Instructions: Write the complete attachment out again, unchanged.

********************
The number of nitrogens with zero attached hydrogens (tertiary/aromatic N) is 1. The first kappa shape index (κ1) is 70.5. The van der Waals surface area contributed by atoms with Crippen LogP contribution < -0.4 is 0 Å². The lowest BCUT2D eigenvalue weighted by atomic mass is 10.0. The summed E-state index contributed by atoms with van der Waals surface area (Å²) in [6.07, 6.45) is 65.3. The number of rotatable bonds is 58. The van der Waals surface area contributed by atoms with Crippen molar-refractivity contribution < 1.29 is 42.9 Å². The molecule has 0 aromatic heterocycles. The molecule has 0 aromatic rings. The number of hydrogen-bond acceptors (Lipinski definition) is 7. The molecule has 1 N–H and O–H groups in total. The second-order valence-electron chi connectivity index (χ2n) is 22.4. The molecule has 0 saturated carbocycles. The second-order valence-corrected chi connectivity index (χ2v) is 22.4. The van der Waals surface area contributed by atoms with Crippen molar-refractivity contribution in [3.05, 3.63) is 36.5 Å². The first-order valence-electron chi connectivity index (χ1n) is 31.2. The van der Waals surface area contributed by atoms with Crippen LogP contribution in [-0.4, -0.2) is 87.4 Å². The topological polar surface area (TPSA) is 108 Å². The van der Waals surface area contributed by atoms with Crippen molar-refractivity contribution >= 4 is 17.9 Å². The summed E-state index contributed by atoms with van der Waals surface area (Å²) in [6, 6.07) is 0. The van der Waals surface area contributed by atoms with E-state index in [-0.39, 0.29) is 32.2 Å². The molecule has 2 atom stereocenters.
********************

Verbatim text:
The number of nitrogens with zero attached hydrogens (tertiary/aromatic N) is 1. The first kappa shape index (κ1) is 70.5. The van der Waals surface area contributed by atoms with Crippen LogP contribution < -0.4 is 0 Å². The lowest BCUT2D eigenvalue weighted by atomic mass is 10.0. The summed E-state index contributed by atoms with van der Waals surface area (Å²) in [6.07, 6.45) is 65.3. The number of rotatable bonds is 58. The van der Waals surface area contributed by atoms with Crippen molar-refractivity contribution < 1.29 is 42.9 Å². The molecule has 0 aromatic heterocycles. The molecule has 0 aromatic rings. The number of hydrogen-bond acceptors (Lipinski definition) is 7. The molecule has 1 N–H and O–H groups in total. The second-order valence-electron chi connectivity index (χ2n) is 22.4. The molecule has 0 saturated carbocycles. The second-order valence-corrected chi connectivity index (χ2v) is 22.4. The van der Waals surface area contributed by atoms with Crippen molar-refractivity contribution in [3.05, 3.63) is 36.5 Å². The first-order valence-electron chi connectivity index (χ1n) is 31.2. The van der Waals surface area contributed by atoms with Crippen LogP contribution in [-0.4, -0.2) is 87.4 Å². The topological polar surface area (TPSA) is 108 Å². The van der Waals surface area contributed by atoms with Crippen molar-refractivity contribution >= 4 is 17.9 Å². The summed E-state index contributed by atoms with van der Waals surface area (Å²) in [6, 6.07) is 0. The van der Waals surface area contributed by atoms with E-state index in [-0.39, 0.29) is 32.2 Å². The molecule has 2 atom stereocenters.